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Tricia Thomas

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410.900.1381  | 

Tricia Thomas, CPA, has been helping nonprofits and business owners meet their financial goals for 33+ years. A long-time volunteer and board member, Tricia's passion for serving nonprofits extends beyond just audit and tax services.

 

You Might not know

Tricia met her husband at a review course for the CPA exam.

With 33+ years of public accounting experience, Tricia Love Thomas, CPA, an audit and accounting partner at Gross Mendelsohn, is a member of the firm’s Nonprofit Group. She has a long history of providing audit and tax services to nonprofits, including those that require a Single Audit (formerly OMB Circular A-133) under OMB Uniform Guidance, or an employee benefit plan audit.

Her commitment to the nonprofit sector does not stop with client service. Tricia has a strong commitment to community service, serving on the board of directors of The Red Devils, a nonprofit organization that funds services to improve the quality of life for breast cancer patients and their families. She is the former chair of the finance committee for the Catholic Community of St. Francis Xavier and serves as the secretary of the board of the Education Foundation of Baltimore County Public Schools.

One of Tricia's passions is working closely with business owners to make sure the financial aspects of their business and personal lives are in sync. Her focus on the big picture – and on her clients’ goals – allow Tricia to deliver coordinated accounting and tax services that benefit both businesses and their owners.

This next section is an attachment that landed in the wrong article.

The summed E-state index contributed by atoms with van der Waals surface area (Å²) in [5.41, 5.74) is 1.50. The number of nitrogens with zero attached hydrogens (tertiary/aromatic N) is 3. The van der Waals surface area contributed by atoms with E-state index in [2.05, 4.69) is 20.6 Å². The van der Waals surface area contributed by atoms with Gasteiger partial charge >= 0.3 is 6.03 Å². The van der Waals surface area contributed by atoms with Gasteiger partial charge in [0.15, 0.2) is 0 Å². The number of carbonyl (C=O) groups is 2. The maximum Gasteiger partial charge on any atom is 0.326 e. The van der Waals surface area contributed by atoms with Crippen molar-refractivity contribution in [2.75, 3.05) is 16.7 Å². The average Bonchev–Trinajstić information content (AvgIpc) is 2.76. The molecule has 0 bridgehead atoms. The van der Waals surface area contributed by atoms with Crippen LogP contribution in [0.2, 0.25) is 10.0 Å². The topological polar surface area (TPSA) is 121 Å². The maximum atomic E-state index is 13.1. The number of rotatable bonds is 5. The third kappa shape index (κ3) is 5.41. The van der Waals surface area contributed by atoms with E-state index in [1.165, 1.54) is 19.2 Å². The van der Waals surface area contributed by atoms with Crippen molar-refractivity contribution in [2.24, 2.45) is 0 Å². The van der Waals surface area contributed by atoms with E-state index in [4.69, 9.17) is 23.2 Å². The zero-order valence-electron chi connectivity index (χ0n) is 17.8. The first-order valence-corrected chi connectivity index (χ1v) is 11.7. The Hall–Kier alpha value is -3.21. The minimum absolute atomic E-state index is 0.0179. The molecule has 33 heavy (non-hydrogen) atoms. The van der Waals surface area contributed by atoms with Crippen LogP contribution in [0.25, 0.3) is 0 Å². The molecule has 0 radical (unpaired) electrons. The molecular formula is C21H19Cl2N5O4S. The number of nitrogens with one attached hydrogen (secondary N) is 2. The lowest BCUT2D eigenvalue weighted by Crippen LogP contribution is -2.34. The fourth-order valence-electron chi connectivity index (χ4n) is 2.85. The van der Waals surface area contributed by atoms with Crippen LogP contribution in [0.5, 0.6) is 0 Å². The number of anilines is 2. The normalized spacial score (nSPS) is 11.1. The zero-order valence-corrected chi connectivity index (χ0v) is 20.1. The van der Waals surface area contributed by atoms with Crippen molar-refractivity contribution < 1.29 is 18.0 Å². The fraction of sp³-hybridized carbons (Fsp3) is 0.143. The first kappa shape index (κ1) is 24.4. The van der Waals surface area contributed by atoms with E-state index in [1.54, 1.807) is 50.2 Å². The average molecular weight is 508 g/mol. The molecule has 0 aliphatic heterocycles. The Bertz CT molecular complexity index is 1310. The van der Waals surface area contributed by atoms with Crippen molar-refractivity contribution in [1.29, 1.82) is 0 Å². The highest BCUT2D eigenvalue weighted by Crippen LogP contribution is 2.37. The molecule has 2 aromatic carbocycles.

Within the firm, Tricia oversees training and professional development for staff members. As Gross Mendelsohn’s director of learning, Tricia ensures that our staff members have the appropriate training from year to year. Tricia completed the BKR Leadership Institute, an intensive two-year program designed to develop the personal, interpersonal, managerial and organizational skills of participants.

Tricia earned the American Institute of CPAs’ Not-for-Profit Certification, which is awarded to CPAs who prove their proficiency in nonprofit financial reporting, auditing, governance and tax compliance.

Education

  • Bachelor of science degree in accounting, Mount Saint Mary’s College (1984)

Affiliations

  • American Institute of CPAs
  • ASAE - The Center for Association Leadership
  • BKR International
  • Maryland Association of CPAs
  • Maryland Nonprofits

More Fun Facts

  • After 12 years in Catholic school uniforms, khaki is her favorite color.
  • Tricia’s grandfather, James J. Lacy, served as comptroller of Maryland from 1947-1950 and was influential in instituting Maryland’s first retail sales tax.

Articles By Tricia

7 Tips for New Board Members from a Board Veteran

Everyone starts somewhere, even nonprofit board members. Serving on a board is not only gratifying, but it also gives you an opportunity to share and develop your expertise and skills to help an organization grow. As a board member, you will grow your professional network by making new contacts and building connections with new businesses and organizations.

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Why Donor Retention Matters: 3 Ways to Increase Your Fundraising Dollars and Keep Donors from Leaving

Nonprofits spend a lot of time and effort looking for donors. However, for all the effort put into attracting and getting gifts from new benefactors, many organizations drop the ball when it comes to retaining those who have given in the past. While it is important to continually attract new donors to your nonprofit, your organization must be cognizant of whether new donors are giving past their initial contribution.

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Room for Improvement: 3 Essential Areas Nonprofits Should Focus On

No matter how successful your nonprofit is, there is always room for improvement. Nonprofits are businesses, and as such, are expected to operate as efficiently as their private sector counterparts despite having less resources, staff and funds to get the job done. This quest for efficiency often leads to cutbacks in essential areas, which, more often than not, ends up hurting an organization in the long run. But which areas should more nonprofits be paying attention to?

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